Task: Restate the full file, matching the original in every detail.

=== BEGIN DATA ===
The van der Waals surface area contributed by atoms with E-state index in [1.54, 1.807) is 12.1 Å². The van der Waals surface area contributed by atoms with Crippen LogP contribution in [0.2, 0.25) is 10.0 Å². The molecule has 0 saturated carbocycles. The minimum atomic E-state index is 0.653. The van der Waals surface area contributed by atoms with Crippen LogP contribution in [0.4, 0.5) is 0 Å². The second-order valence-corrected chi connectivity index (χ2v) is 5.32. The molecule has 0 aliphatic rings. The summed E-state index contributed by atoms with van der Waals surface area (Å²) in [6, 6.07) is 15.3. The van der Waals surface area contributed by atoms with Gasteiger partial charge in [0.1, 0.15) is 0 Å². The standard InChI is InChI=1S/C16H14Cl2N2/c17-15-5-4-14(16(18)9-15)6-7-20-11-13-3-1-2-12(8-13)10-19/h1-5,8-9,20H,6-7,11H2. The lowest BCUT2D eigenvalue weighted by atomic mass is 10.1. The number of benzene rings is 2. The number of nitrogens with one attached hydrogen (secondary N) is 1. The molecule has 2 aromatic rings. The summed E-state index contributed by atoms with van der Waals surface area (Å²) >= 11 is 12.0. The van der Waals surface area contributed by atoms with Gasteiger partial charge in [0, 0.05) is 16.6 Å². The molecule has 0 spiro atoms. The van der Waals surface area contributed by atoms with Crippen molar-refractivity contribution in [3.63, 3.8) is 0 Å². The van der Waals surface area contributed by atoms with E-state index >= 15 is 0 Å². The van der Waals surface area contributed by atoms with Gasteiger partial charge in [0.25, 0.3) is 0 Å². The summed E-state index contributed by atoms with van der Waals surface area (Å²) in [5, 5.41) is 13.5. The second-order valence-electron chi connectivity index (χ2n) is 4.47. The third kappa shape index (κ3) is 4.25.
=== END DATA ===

The van der Waals surface area contributed by atoms with E-state index in [1.54, 1.807) is 12.1 Å². The van der Waals surface area contributed by atoms with Crippen LogP contribution in [0.2, 0.25) is 10.0 Å². The molecule has 0 saturated carbocycles. The minimum atomic E-state index is 0.653. The van der Waals surface area contributed by atoms with Crippen LogP contribution in [0.4, 0.5) is 0 Å². The second-order valence-corrected chi connectivity index (χ2v) is 5.32. The molecule has 0 aliphatic rings. The summed E-state index contributed by atoms with van der Waals surface area (Å²) in [6, 6.07) is 15.3. The van der Waals surface area contributed by atoms with Gasteiger partial charge in [0.1, 0.15) is 0 Å². The standard InChI is InChI=1S/C16H14Cl2N2/c17-15-5-4-14(16(18)9-15)6-7-20-11-13-3-1-2-12(8-13)10-19/h1-5,8-9,20H,6-7,11H2. The lowest BCUT2D eigenvalue weighted by atomic mass is 10.1. The number of benzene rings is 2. The number of nitrogens with one attached hydrogen (secondary N) is 1. The molecule has 2 aromatic rings. The summed E-state index contributed by atoms with van der Waals surface area (Å²) >= 11 is 12.0. The van der Waals surface area contributed by atoms with Gasteiger partial charge in [0, 0.05) is 16.6 Å². The molecule has 0 spiro atoms. The van der Waals surface area contributed by atoms with Crippen molar-refractivity contribution in [3.63, 3.8) is 0 Å². The van der Waals surface area contributed by atoms with E-state index >= 15 is 0 Å². The van der Waals surface area contributed by atoms with Gasteiger partial charge in [0.25, 0.3) is 0 Å². The summed E-state index contributed by atoms with van der Waals surface area (Å²) in [5, 5.41) is 13.5. The second-order valence-electron chi connectivity index (χ2n) is 4.47. The third kappa shape index (κ3) is 4.25.